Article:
Swamplandia Discussion

First off, look at this stunning cover by artist Hiu Lim that I found through the magic of the interwebs.
swamplandiastunning
Swamplandia!. Steeper Tara selected this title and we found that the book was one of those novels where you’re not quite sure how reliable the narrator is and if the supernatural is natural in the universe described.
Ava Bigtree and her family are alligator wrestlers who run a theme park called Swamplandia! which, basically, offers an assortment of strange attractions.  In the first few pages, Ava’s mother, who has been the grand attraction to the park, dies.  What follows is the strange tale of how the Bigtree tribe responds to Hiola Bigtree’s death.  Can the family save Swamplandia! and should they want to?
What an interesting book for our group.  Those of us who didn’t finish the book, got caught up right around the same parts and even many of us who finished it had a rough go of it about 100 pages in.  However, this was one of the first books that we had strong opposite feelings about.  Many of our readers loved how Russell’s novel made you forget what you know as an adult, bringing you back to the times of your childhood where you’re just not sure.  Ava Bigtree meets a man called the Birdman and decides to invite him to stay in the home where she is sleeping … alone.  Of course, we adults are crying out in horror, “No, Ava, No!  You are a 12 year-old-girl!  Don’t you know about ‘stranger danger’?”  Which, of course, she doesn’t.  Ava Bigtree has been raised on an island where mostly everyone she encounters are strangers visiting her family’s theme park.
Those of us who ended up feeling unsure about the book, leaning toward the “not a fan” category, found that some of Russell’s prose was a bit “swampy.”  I, myself, found chunks of the book difficult to navigate, but peppered with some of the most beautiful language I’ve read in a great while.  At one point Russell’s character Kiwi (big brother in the Bigtree clan) is thinking of his mother, her death, and its effect on his family and their livelihood. Kiwi realization is something along the lines of “Amazing how a 90 pound woman can sink an island.”  Many of us thought it was some of the most striking imagery we’ve read, but it caused frustration that we had to wade through what one of our steepers described as “some tough-sledding.”  One thing we could all agree on, however, was that, not unlike last month’s title Doctor Zhivago, there was quite a bit of HORRORS!  HORRORS!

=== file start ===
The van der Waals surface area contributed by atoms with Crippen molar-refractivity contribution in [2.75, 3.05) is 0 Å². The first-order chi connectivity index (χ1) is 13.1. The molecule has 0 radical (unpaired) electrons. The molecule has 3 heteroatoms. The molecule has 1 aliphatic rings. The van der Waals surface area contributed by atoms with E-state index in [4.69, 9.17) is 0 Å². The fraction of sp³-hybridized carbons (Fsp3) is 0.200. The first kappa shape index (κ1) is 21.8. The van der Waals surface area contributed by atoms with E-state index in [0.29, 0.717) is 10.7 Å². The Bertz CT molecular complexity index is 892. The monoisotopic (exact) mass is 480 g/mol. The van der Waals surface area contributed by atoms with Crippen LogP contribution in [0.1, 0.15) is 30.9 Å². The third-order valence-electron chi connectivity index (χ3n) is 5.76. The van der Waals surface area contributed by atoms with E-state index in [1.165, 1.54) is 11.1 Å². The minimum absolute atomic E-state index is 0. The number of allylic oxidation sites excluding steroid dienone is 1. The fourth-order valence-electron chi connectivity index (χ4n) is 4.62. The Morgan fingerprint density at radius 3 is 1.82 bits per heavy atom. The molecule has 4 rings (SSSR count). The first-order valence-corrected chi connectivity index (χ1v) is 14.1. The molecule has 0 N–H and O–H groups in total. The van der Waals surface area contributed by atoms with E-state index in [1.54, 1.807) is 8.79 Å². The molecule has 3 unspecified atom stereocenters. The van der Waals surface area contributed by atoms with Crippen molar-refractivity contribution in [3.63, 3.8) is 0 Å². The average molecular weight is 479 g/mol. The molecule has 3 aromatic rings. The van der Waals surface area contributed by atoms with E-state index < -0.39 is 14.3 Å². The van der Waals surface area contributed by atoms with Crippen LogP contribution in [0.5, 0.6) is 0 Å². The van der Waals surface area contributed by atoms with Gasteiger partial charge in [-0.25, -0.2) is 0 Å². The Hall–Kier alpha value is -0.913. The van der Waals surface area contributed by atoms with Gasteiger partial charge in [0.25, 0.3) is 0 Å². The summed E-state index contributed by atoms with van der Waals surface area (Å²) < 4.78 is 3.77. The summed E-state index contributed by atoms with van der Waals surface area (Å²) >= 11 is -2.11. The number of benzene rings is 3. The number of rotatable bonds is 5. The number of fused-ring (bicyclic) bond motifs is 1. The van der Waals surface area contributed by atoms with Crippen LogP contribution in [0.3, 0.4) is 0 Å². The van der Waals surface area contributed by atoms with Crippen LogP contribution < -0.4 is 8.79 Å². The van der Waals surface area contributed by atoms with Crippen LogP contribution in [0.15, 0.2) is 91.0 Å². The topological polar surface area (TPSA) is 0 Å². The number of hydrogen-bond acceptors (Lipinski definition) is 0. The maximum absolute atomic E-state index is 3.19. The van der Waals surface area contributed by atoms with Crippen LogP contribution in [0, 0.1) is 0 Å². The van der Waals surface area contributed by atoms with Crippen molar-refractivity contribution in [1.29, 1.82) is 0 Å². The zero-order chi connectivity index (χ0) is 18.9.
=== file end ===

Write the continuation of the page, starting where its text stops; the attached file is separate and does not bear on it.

We were very lucky to have a new voice at our meeting, Justin, who brought up some lovely deep analysis of the novel.  Overall, Swamplandia! is a richly woven coming-of-age story for the Bigtree children.  All three of them, in some way lose the innocence of their youth.  For instance, Kiwi Bigtree goes to work at World of Darkness, a hell themed park, in the hopes to help alleviate the staggering debts at Swamplandia!  Tara described it best, “Interesting how Kiwi ends up growing up in a hell-themed park, when growing up is hell.”
So, that’s all for now … I apologize that this post is so late and I hope that some of our steepers will comment and bring up things that I forgot to mention.  Until next time …
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